Advertisement

Belgium: From Categorical Nullities to a Judicially Created Balancing Test

  • Marie-Aude Beernaert
  • Philip Traest
Chapter
Part of the Ius Gentium: Comparative Perspectives on Law and Justice book series (IUSGENT, volume 20)

Abstract

Although Belgium’s legal system was based on the French system and reflects many of its insitutions, such as “nullities”, the approach of the Belgian courts was quite different. Already in 1923, the Belgian Court of Cassation ruled that any “nullity” would ineluctably lead to exclusion of any evidence that was gathered as a result of the violation which was categorized as a “nullity”. This doctrine was reaffirmed by the Court of Cassation in 1986. In 1990 and 1995, however, rulings of the Court of Cassation signalled a slight softening of the rule of absolute exclusion, and this trend became law in the 2003 decision of the Court of Cassation, nicknamed the Antigone decision, after the police operation which led to the illegally seized evidence. In this landmark decision, the Court refused to suppress all evidence gathered in violation of the law, but limited exclusion to situations where the evidence was gathered following a violation punishable by a “nullity”, where the violation also affected the credibility of the evidence, or affected the defendant’s right to a fair trial. In Belgium, as in many European countries, the decision of the European Court of Human Rights in Salduz v. Turkey, discussed in detail in  Chap. 16, has led to changes affecting the right to counsel during interrogations and exclusion of statements taken in violation thereof.

Keywords

Criminal Proceeding Criminal Procedure Fair Trial Criminal Matter Judicial Authority 
These keywords were added by machine and not by the authors. This process is experimental and the keywords may be updated as the learning algorithm improves.

Bibliography

  1. Beernaert, M.-A. 2005. La fin du régime d’exclusion systématique des preuves illicitement recueillies par les organes chargées de l’enquête et des poursuites. Revue de Jurisprudence de Liège, Mons et Bruxelles 1094–1109. Google Scholar
  2. Bosly, H.-D., D. Vandermeersch, and M.-A. Beernaert. 2010. Droit de la procédure pénale, 6th ed. Brussels: La Charte.Google Scholar
  3. Braas, A. 1925. Traité élémentaire de l’instruction criminelle. Brussels: Bruylant.Google Scholar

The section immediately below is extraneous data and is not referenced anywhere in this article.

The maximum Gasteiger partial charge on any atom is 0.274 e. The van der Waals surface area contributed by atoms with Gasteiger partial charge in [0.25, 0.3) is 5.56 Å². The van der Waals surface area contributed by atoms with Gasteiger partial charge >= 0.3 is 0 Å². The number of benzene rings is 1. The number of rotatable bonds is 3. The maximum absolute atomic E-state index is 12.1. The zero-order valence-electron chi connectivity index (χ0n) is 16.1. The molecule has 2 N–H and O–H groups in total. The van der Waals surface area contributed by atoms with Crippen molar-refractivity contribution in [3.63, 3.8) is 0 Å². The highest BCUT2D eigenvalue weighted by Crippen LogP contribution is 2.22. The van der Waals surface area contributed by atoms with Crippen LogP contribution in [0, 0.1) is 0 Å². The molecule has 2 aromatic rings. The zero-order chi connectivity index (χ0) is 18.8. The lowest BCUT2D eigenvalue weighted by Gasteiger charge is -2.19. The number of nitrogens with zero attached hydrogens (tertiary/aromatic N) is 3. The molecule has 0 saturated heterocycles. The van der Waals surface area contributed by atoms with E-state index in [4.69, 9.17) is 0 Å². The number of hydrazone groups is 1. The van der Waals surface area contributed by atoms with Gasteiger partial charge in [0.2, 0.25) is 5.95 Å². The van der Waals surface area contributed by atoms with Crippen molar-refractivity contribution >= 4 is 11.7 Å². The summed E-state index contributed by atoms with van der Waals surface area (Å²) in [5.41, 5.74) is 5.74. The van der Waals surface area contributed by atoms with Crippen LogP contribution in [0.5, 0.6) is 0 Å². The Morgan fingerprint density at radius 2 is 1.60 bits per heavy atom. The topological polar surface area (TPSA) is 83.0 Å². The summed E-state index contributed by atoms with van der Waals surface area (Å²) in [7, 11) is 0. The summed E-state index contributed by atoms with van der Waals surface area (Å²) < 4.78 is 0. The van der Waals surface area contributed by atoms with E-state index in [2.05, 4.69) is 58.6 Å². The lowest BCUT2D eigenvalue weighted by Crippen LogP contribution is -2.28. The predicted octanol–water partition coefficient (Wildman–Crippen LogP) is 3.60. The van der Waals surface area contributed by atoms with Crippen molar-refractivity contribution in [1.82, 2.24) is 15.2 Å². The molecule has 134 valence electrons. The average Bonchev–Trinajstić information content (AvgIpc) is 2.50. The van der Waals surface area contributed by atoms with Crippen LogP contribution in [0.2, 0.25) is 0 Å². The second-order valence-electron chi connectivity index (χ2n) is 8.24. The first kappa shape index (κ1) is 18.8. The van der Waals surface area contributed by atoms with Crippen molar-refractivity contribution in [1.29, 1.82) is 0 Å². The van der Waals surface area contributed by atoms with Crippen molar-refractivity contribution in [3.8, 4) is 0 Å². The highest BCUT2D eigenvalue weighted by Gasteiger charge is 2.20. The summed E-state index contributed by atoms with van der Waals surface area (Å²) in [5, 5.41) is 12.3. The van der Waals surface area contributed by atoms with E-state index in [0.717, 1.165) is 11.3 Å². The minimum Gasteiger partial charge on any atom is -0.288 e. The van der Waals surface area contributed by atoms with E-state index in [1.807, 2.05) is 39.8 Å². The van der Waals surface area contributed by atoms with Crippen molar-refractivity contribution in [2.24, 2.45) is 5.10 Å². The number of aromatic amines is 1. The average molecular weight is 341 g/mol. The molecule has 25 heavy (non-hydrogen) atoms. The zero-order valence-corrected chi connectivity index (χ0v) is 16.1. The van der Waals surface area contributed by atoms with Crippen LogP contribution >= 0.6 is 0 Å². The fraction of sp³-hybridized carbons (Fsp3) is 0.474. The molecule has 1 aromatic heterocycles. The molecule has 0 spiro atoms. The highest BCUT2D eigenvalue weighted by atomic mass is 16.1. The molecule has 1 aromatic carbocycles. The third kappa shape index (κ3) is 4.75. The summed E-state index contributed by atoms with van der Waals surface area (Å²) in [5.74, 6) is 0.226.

4. De Valkeneer, C. 2005. Que reste-t-il du principe de la légalité de la preuve? Variations autour de quelques arrêts récents de la Cour de cassation. Revue de droit pénal et de criminologie 685–695Google Scholar
  5. De Valkeneer, C. 2006. Manuel de l’enquête pénale, 3rd ed. Brussels: Larcier.Google Scholar
  6. Franchimont, M., A. Jacobs, and A. Masset. 2009. Manuel de procédure pénale, 3rd ed. Brussels: Larcier.Google Scholar
  7. Kuty, F. 1998. Doit-on admettre avec la Cour de cassation, que la circonstance que le dénonciateur d’une infraction en a eu connaissance en raison d’une illégalité n’affecte pas la regularité de la preuve qui a été obtenu ultérieurement sans aucune illegalité. Revue de Jurisprudence de Liège-Mons-Bruxelles 489–501.Google Scholar
  8. Kuty, F. 2004. La règle de l’exclusion de la preuve illégale ou irrégulière : de la précision au bouleversement. Revue critique de jurisprudence belge 408–438.Google Scholar
  9. Kuty, F. 2005a. Le droit de la preuve à l’épreuve des juges. Journal des Tribunaux 349–355.Google Scholar
  10. Kuty, F. 2005b. Le droit de la preuve au regard de la jurisprudence récente de la Cour de cassation. In Questions d’actualité de droit pénal et de procédure pénale, ed. J. Messinne, 53–107. Brussels: Bruylant.Google Scholar
  11. Traest, P. 1994. Wanneer is door een derde verkregen bewijs ontoelaatbaar? (note on Cass., 4 Jan. 1994) Recente cassatie 72–75.Google Scholar
  12. Traest, P. 1996. De internationalisering van het bewijsrecht: Over telefoontap en de eisen die aan het in het buitenland verworven bewijs moeten gestead Worden. Recente cassatie 142–150.Google Scholar

Copyright information

© Springer Science+Business Media Dordrecht. 2013

Authors and Affiliations

  1. 1.Université Catholique de LouvainLouvain-la-NeuveBelgium
  2. 2.University of GhentGhentBelgium

Personalised recommendations